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Old 06-06-19, 09:40 AM
  #156  
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Nishiki Optima XRS

So I just would like to confirm that what Iím thinking is correct. I have a Nishiki Optima XRS, a 700c wheeled hybrid. I believe it to be a 1993 or 1994 based on component spec and various websites (know your bike and bikepedia, bicycle blue book). The frame has two serial numbers stamped on the bottom of the BB shell: F2K03288 on the drive side, and R935020176 on the non drive side. Is this a Fairley built frame, November 1992? All the Shimano date codes appear to either be 0 (or Q) and a letter, i.e., 0G (or QG) etc. If the 0 is actually a Q, then that would make better sense as the components are all Shimano 400CX or 700CX, which were only produced for a few years in the early 90ís. But the two numbers stamped into the BB shell are tripping me up. Any thoughts?

EDIT: After stumbling on T-Marís excellent Nishiki Serial Number Database post here on BF, I believe the R935020176 sn to be the correct serial number. That would therefore place it as a Derby manufactured frame, Kent Washington, on the 350th day of 1992, sequential production number of 0176. The component date codes would further support this as they were all manufactured sometime in 1992. But what is the other F2K number? Both numbers have factory paint down in them so were applied at the factory before painting. And I find it hard to believe the frame was made in the USA given the relatively low MSRP of $569 (according to bikepedia or bicycle blue book). But stranger things have happened, right?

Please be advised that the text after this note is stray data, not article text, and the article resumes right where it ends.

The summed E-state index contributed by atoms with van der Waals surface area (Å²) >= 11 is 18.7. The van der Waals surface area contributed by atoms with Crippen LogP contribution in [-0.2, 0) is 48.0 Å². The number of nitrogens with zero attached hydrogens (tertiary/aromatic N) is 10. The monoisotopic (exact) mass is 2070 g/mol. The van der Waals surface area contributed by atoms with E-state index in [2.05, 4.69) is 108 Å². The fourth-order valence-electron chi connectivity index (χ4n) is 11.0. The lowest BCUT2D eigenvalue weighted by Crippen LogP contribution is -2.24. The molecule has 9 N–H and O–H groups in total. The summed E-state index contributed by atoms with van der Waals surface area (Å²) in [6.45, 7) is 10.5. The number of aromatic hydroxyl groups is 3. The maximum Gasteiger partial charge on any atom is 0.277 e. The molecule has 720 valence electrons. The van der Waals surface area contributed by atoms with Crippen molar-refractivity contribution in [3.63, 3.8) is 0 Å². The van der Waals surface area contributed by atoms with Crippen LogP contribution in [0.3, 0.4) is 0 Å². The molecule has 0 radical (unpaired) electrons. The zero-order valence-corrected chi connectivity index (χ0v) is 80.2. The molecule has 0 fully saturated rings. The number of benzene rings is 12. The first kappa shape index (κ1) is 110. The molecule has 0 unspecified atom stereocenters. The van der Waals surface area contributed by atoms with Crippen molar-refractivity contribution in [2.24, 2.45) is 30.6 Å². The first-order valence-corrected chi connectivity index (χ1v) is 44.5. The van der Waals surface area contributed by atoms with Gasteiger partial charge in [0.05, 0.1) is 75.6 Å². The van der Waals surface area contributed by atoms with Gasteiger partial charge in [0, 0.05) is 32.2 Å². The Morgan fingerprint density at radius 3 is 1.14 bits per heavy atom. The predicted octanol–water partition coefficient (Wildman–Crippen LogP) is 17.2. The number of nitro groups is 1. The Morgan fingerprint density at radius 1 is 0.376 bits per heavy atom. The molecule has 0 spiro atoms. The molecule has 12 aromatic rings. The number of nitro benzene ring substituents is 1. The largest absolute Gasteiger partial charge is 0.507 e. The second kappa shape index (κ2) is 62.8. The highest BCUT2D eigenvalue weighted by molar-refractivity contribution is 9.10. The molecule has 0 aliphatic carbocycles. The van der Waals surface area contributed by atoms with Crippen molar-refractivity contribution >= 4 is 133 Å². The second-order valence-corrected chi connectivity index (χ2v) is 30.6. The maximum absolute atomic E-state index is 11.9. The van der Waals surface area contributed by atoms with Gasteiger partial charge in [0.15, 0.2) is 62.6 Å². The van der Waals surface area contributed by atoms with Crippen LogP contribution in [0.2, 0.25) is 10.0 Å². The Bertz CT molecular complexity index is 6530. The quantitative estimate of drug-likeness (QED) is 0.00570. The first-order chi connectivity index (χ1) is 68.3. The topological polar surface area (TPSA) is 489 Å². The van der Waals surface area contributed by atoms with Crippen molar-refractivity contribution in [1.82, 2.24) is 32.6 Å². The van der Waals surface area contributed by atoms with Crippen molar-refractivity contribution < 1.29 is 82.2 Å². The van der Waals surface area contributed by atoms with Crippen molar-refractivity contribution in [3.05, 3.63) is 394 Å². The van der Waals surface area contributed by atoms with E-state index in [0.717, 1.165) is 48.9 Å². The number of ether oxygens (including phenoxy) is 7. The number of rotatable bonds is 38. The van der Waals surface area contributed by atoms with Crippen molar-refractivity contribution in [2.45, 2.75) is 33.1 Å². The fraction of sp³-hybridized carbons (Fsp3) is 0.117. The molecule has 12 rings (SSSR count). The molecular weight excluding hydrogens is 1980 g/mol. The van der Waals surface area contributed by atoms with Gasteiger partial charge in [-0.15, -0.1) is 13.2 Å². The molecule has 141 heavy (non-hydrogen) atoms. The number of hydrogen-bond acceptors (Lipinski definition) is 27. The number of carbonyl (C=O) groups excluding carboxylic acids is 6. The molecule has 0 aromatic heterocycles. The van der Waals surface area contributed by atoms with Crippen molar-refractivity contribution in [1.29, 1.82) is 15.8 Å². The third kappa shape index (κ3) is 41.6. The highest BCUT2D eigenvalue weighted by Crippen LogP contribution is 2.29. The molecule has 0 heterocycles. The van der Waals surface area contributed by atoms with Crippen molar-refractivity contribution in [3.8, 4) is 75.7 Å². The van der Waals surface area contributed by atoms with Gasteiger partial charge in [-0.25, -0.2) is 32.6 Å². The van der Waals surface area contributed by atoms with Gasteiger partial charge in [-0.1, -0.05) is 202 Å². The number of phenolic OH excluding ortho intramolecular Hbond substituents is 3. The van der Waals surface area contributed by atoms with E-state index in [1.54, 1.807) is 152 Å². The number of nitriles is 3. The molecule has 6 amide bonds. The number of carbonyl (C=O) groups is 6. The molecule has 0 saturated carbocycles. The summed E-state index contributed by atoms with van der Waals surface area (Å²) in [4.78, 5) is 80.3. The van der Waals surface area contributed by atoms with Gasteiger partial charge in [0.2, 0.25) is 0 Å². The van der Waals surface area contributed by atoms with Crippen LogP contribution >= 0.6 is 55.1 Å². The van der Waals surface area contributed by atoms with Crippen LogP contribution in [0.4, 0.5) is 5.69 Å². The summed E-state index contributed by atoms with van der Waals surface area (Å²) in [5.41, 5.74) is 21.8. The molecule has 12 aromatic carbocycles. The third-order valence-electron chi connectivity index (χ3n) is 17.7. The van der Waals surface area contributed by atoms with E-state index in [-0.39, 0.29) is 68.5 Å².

Last edited by Smokinapankake; 06-06-19 at 11:54 AM.
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Old 06-07-19, 07:21 AM
  #157  
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Originally Posted by Smokinapankake View Post
So I just would like to confirm that what I’m thinking is correct. I have a Nishiki Optima XRS, a 700c wheeled hybrid. I believe it to be a 1993 or 1994 based on component spec and various websites (know your bike and bikepedia, bicycle blue book). The frame has two serial numbers stamped on the bottom of the BB shell: F2K03288 on the drive side, and R935020176 on the non drive side. Is this a Fairley built frame, November 1992? All the Shimano date codes appear to either be 0 (or Q) and a letter, i.e., 0G (or QG) etc. If the 0 is actually a Q, then that would make better sense as the components are all Shimano 400CX or 700CX, which were only produced for a few years in the early 90’s. But the two numbers stamped into the BB shell are tripping me up. Any thoughts?

EDIT: After stumbling on T-Mar’s excellent Nishiki Serial Number Database post here on BF, I believe the R935020176 sn to be the correct serial number. That would therefore place it as a Derby manufactured frame, Kent Washington, on the 350th day of 1992, sequential production number of 0176. The component date codes would further support this as they were all manufactured sometime in 1992. But what is the other F2K number? Both numbers have factory paint down in them so were applied at the factory before painting. And I find it hard to believe the frame was made in the USA given the relatively low MSRP of $569 (according to bikepedia or bicycle blue book). But stranger things have happened, right?
The two serial numbers suggest the bicycle was manufactured in two different facilities. This is not unknown the bicycle industry. The F-number is definitely not Fairly but the format suggests it represents November 1992. This is 2-6 weeks prior to the date of the Kent serial number. This suggests that the F-number represents the frame's contract manufacturer. Given that both numbers are under the paint, it may have shipped in a phosphated or primed finish, being painted and assembled by Derby's Kent facility.